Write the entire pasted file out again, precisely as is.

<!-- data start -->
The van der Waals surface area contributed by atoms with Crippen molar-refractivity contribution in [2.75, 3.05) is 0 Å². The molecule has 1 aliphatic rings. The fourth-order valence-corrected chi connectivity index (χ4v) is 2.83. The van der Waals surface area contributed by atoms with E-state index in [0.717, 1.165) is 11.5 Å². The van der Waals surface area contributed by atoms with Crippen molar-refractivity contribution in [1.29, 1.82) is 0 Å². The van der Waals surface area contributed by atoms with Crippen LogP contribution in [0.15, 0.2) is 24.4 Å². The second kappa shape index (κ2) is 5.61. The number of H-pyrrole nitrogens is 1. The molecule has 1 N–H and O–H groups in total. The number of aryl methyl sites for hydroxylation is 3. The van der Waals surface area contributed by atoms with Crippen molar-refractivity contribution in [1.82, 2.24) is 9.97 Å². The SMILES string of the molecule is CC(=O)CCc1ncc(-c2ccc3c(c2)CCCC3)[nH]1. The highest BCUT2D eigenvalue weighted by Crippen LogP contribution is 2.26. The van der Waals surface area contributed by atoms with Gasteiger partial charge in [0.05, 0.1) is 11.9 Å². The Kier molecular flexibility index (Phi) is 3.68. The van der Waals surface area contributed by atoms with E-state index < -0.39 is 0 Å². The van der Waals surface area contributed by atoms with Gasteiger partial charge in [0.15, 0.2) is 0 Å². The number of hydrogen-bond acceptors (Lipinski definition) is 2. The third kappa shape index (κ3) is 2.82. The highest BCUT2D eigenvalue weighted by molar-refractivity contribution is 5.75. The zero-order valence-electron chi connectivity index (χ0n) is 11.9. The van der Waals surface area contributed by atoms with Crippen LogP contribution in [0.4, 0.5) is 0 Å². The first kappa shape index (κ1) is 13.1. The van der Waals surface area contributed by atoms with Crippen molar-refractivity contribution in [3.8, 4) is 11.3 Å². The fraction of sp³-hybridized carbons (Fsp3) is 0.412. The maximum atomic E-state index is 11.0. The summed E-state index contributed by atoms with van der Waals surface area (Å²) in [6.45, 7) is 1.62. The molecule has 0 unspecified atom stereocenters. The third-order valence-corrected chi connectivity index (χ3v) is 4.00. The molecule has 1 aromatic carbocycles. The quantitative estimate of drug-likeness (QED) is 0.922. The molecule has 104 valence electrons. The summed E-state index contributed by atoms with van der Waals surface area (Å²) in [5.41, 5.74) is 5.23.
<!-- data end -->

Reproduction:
The van der Waals surface area contributed by atoms with Crippen molar-refractivity contribution in [2.75, 3.05) is 0 Å². The molecule has 1 aliphatic rings. The fourth-order valence-corrected chi connectivity index (χ4v) is 2.83. The van der Waals surface area contributed by atoms with E-state index in [0.717, 1.165) is 11.5 Å². The van der Waals surface area contributed by atoms with Crippen molar-refractivity contribution in [1.29, 1.82) is 0 Å². The van der Waals surface area contributed by atoms with Crippen LogP contribution in [0.15, 0.2) is 24.4 Å². The second kappa shape index (κ2) is 5.61. The number of H-pyrrole nitrogens is 1. The molecule has 1 N–H and O–H groups in total. The number of aryl methyl sites for hydroxylation is 3. The van der Waals surface area contributed by atoms with Crippen molar-refractivity contribution in [1.82, 2.24) is 9.97 Å². The SMILES string of the molecule is CC(=O)CCc1ncc(-c2ccc3c(c2)CCCC3)[nH]1. The highest BCUT2D eigenvalue weighted by Crippen LogP contribution is 2.26. The van der Waals surface area contributed by atoms with Gasteiger partial charge in [0.05, 0.1) is 11.9 Å². The Kier molecular flexibility index (Phi) is 3.68. The van der Waals surface area contributed by atoms with E-state index < -0.39 is 0 Å². The van der Waals surface area contributed by atoms with Gasteiger partial charge in [0.15, 0.2) is 0 Å². The number of hydrogen-bond acceptors (Lipinski definition) is 2. The third kappa shape index (κ3) is 2.82. The highest BCUT2D eigenvalue weighted by molar-refractivity contribution is 5.75. The zero-order valence-electron chi connectivity index (χ0n) is 11.9. The van der Waals surface area contributed by atoms with Crippen LogP contribution in [0.4, 0.5) is 0 Å². The first kappa shape index (κ1) is 13.1. The van der Waals surface area contributed by atoms with Crippen molar-refractivity contribution in [3.8, 4) is 11.3 Å². The fraction of sp³-hybridized carbons (Fsp3) is 0.412. The maximum atomic E-state index is 11.0. The summed E-state index contributed by atoms with van der Waals surface area (Å²) in [6.45, 7) is 1.62. The molecule has 0 unspecified atom stereocenters. The third-order valence-corrected chi connectivity index (χ3v) is 4.00. The molecule has 1 aromatic carbocycles. The quantitative estimate of drug-likeness (QED) is 0.922. The molecule has 104 valence electrons. The summed E-state index contributed by atoms with van der Waals surface area (Å²) in [5.41, 5.74) is 5.23.